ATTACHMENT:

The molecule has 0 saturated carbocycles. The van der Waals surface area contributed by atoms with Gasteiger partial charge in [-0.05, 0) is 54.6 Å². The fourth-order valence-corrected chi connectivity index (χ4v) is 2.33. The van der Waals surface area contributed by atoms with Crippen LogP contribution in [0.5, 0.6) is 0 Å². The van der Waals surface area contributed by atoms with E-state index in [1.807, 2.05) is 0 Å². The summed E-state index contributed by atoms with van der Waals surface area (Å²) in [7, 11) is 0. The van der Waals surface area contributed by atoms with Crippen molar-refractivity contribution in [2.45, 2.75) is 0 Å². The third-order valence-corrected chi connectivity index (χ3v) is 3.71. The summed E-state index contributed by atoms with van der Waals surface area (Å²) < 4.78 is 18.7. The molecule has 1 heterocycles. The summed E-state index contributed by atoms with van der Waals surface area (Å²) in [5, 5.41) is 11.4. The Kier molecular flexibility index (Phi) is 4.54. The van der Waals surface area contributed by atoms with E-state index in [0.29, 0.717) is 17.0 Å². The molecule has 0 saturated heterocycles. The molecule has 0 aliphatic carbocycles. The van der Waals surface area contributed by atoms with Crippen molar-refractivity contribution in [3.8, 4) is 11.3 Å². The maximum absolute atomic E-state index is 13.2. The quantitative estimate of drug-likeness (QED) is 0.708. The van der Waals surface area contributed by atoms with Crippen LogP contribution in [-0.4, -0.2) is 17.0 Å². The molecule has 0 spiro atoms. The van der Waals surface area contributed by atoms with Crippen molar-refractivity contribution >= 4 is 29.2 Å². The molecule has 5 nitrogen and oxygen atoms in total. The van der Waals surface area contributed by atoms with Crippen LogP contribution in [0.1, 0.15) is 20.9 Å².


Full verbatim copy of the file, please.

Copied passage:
The molecule has 0 saturated carbocycles. The van der Waals surface area contributed by atoms with Gasteiger partial charge in [-0.05, 0) is 54.6 Å². The fourth-order valence-corrected chi connectivity index (χ4v) is 2.33. The van der Waals surface area contributed by atoms with Crippen LogP contribution in [0.5, 0.6) is 0 Å². The van der Waals surface area contributed by atoms with E-state index in [1.807, 2.05) is 0 Å². The summed E-state index contributed by atoms with van der Waals surface area (Å²) in [7, 11) is 0. The van der Waals surface area contributed by atoms with Crippen molar-refractivity contribution in [2.45, 2.75) is 0 Å². The third-order valence-corrected chi connectivity index (χ3v) is 3.71. The summed E-state index contributed by atoms with van der Waals surface area (Å²) < 4.78 is 18.7. The molecule has 1 heterocycles. The summed E-state index contributed by atoms with van der Waals surface area (Å²) in [5, 5.41) is 11.4. The Kier molecular flexibility index (Phi) is 4.54. The van der Waals surface area contributed by atoms with E-state index in [0.29, 0.717) is 17.0 Å². The molecule has 0 saturated heterocycles. The molecule has 0 aliphatic carbocycles. The van der Waals surface area contributed by atoms with Crippen molar-refractivity contribution in [3.8, 4) is 11.3 Å². The maximum absolute atomic E-state index is 13.2. The quantitative estimate of drug-likeness (QED) is 0.708. The van der Waals surface area contributed by atoms with Crippen LogP contribution in [-0.4, -0.2) is 17.0 Å². The molecule has 0 spiro atoms. The van der Waals surface area contributed by atoms with Crippen molar-refractivity contribution >= 4 is 29.2 Å². The molecule has 5 nitrogen and oxygen atoms in total. The van der Waals surface area contributed by atoms with Crippen LogP contribution in [0.1, 0.15) is 20.9 Å².